New Orleans musical legend Antoine "Fats" Domino, who passed away on Oct. 24, avoided most interviews and public events. But he agreed to sit down with Tulane professor and public radio host Nick Spitzer. Spitzer broadcast that interview in a 2012 episode of "American Routes."
The late Antoine “Fats” Domino was famously reclusive, avoiding interviews and major public events. But on a personal level, he was warm and engaging, and would even occasionally accommodate random autograph seekers who showed up at his door.
During the course of their friendship, Nick Spitzer, a professor of anthropology in the School of Liberal Arts and producer of public radio’s American Routes, conducted a rare interview with Fats Domino in 2007 and broadcast it on the “Saints and Spirits” episode in 2012.
“It’s like a folk tale where you go to Fats and try to get an interview with him.”
“I told somebody, it’s like a folk tale where you go to Fats and try to get an interview with him,” said Spitzer, whose previous requests were repeatedly rejected as well. “Many, many filmmakers from around the world, and media people including Clint Eastwood, were unable to get interviews with him.”
Spitzer landed the interview as a result of a personal connection, one that came about when the musician started supplying American Routes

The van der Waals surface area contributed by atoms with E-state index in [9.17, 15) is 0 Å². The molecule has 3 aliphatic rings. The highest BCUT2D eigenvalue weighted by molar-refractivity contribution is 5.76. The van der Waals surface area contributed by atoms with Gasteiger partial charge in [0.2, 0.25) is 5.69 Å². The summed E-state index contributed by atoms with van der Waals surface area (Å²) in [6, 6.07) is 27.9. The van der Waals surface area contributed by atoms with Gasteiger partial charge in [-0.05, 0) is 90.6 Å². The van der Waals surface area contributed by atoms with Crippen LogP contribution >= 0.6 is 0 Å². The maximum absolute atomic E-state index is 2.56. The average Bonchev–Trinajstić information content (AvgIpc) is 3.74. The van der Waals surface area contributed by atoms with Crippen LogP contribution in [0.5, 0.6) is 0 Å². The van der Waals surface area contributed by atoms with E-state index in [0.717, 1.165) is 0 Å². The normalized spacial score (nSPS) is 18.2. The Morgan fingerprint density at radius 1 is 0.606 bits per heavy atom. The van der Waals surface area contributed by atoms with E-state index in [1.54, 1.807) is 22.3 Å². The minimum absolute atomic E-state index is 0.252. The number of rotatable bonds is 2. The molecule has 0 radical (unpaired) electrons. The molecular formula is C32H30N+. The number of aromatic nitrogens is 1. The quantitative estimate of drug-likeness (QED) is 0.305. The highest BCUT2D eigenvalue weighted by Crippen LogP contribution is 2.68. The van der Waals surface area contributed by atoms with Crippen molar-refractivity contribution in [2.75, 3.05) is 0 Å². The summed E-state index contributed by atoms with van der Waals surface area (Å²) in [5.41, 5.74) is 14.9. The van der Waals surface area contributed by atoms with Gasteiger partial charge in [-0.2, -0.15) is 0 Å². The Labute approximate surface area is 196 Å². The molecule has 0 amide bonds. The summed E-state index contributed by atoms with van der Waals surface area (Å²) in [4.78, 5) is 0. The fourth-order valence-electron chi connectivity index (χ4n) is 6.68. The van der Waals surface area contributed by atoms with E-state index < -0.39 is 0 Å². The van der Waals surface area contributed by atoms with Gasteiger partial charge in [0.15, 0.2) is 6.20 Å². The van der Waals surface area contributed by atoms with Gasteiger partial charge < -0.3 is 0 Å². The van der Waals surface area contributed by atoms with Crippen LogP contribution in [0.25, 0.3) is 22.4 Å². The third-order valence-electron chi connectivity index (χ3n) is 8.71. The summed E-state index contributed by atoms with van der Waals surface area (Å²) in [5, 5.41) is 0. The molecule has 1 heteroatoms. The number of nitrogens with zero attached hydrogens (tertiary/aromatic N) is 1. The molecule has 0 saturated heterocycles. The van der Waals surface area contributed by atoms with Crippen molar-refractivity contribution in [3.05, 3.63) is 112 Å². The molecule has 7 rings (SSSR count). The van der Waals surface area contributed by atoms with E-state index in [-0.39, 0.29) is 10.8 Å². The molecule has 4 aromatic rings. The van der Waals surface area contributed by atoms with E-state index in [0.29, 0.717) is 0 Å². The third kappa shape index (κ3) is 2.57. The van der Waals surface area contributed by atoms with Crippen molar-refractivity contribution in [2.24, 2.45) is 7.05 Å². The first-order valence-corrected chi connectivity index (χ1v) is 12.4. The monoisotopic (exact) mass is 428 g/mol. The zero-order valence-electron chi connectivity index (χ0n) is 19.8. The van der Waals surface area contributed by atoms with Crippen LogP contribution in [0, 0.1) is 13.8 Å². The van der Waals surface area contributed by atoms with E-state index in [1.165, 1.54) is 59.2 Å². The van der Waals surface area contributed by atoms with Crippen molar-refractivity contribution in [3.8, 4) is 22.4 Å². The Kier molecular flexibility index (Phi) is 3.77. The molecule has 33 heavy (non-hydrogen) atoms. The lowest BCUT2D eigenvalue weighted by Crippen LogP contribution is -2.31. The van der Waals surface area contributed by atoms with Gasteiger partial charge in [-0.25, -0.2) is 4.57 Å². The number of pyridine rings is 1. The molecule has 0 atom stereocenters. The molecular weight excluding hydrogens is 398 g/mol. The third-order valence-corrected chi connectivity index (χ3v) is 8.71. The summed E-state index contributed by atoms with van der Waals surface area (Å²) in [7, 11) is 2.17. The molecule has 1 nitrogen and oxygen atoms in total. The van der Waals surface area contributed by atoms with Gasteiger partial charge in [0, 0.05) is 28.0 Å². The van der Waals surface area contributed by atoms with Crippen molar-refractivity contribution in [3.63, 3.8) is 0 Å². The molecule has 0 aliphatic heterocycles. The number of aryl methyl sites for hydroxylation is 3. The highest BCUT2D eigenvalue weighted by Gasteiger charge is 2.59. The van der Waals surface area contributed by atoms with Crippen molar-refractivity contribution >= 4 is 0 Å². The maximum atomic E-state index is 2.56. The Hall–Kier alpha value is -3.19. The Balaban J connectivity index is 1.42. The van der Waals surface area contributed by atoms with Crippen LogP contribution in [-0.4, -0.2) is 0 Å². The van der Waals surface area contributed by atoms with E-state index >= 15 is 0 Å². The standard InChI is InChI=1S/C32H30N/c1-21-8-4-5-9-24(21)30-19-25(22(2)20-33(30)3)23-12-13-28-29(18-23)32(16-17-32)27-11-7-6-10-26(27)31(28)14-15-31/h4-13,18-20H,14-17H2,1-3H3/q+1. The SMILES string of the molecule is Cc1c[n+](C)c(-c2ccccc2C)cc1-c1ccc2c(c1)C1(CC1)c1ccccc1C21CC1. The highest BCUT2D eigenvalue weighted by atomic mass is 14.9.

’ parties with his homemade hogshead cheese. Spitzer said he offered to help the Domino family evacuate before Hurricane Georges in 1998. Years later — two days after Katrina — Spitzer noted during a “Nightline” interview that Domino was still missing and provided Domino’s home address. The following day, authorities pulled the family off a balcony above an 8-foot waterline.
“On one level he was enormously accessible when people did get to talk to him, and on another level he was extremely private, living [at the time] in this large compound,” said Spitzer, noting that some of Domino’s shyness might have come from the fact that Creole French was his first language.
“He was also shy and a little bashful about the fact that the whole world loved him, but he just felt like he was making music because he loved the music and working with the band. It wasn’t like he thought of himself as a grand showman or public speaker.”
Spitzer continued: “The ‘Great Buddha’ of New Orleans rhythm and blues and rock ’n’ roll has passed. He brought a kind of Afro-Caribbean sound — there’s always that backbeat, driven by the late drummer, Earl Palmer, that really put a signature on New Orleans rock ’n’ roll.”
Hear more of Fats Domino’s music in this episode of American Routes.